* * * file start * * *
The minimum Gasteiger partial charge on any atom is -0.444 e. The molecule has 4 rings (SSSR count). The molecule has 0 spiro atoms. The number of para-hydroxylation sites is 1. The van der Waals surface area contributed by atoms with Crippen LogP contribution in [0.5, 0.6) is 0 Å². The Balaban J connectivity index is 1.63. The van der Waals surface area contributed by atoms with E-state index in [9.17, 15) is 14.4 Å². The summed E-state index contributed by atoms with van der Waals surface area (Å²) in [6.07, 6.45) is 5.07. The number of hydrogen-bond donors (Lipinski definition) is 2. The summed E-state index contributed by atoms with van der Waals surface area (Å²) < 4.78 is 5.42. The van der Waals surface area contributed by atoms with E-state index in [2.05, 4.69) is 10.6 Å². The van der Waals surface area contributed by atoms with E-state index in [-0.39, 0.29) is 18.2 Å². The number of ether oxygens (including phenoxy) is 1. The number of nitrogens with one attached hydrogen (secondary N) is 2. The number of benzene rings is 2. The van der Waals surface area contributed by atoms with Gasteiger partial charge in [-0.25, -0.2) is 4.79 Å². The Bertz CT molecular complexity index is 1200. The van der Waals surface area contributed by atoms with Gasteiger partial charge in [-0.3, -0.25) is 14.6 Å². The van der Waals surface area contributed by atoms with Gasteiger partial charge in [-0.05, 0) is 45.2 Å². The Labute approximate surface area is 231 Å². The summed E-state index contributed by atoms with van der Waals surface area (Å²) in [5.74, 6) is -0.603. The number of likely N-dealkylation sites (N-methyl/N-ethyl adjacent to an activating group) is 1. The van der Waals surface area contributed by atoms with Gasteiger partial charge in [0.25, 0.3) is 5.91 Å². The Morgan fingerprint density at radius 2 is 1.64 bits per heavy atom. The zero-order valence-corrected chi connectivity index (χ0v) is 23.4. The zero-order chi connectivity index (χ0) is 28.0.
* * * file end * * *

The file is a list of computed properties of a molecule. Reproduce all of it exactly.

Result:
The minimum Gasteiger partial charge on any atom is -0.444 e. The molecule has 4 rings (SSSR count). The molecule has 0 spiro atoms. The number of para-hydroxylation sites is 1. The van der Waals surface area contributed by atoms with Crippen LogP contribution in [0.5, 0.6) is 0 Å². The Balaban J connectivity index is 1.63. The van der Waals surface area contributed by atoms with E-state index in [9.17, 15) is 14.4 Å². The summed E-state index contributed by atoms with van der Waals surface area (Å²) in [6.07, 6.45) is 5.07. The number of hydrogen-bond donors (Lipinski definition) is 2. The summed E-state index contributed by atoms with van der Waals surface area (Å²) < 4.78 is 5.42. The van der Waals surface area contributed by atoms with E-state index in [2.05, 4.69) is 10.6 Å². The van der Waals surface area contributed by atoms with E-state index in [-0.39, 0.29) is 18.2 Å². The number of ether oxygens (including phenoxy) is 1. The number of nitrogens with one attached hydrogen (secondary N) is 2. The number of benzene rings is 2. The van der Waals surface area contributed by atoms with Gasteiger partial charge in [-0.25, -0.2) is 4.79 Å². The Bertz CT molecular complexity index is 1200. The van der Waals surface area contributed by atoms with Gasteiger partial charge in [-0.3, -0.25) is 14.6 Å². The van der Waals surface area contributed by atoms with Gasteiger partial charge in [-0.05, 0) is 45.2 Å². The Labute approximate surface area is 231 Å². The summed E-state index contributed by atoms with van der Waals surface area (Å²) in [5.74, 6) is -0.603. The number of likely N-dealkylation sites (N-methyl/N-ethyl adjacent to an activating group) is 1. The van der Waals surface area contributed by atoms with Gasteiger partial charge in [0.25, 0.3) is 5.91 Å². The Morgan fingerprint density at radius 2 is 1.64 bits per heavy atom. The zero-order valence-corrected chi connectivity index (χ0v) is 23.4. The zero-order chi connectivity index (χ0) is 28.0.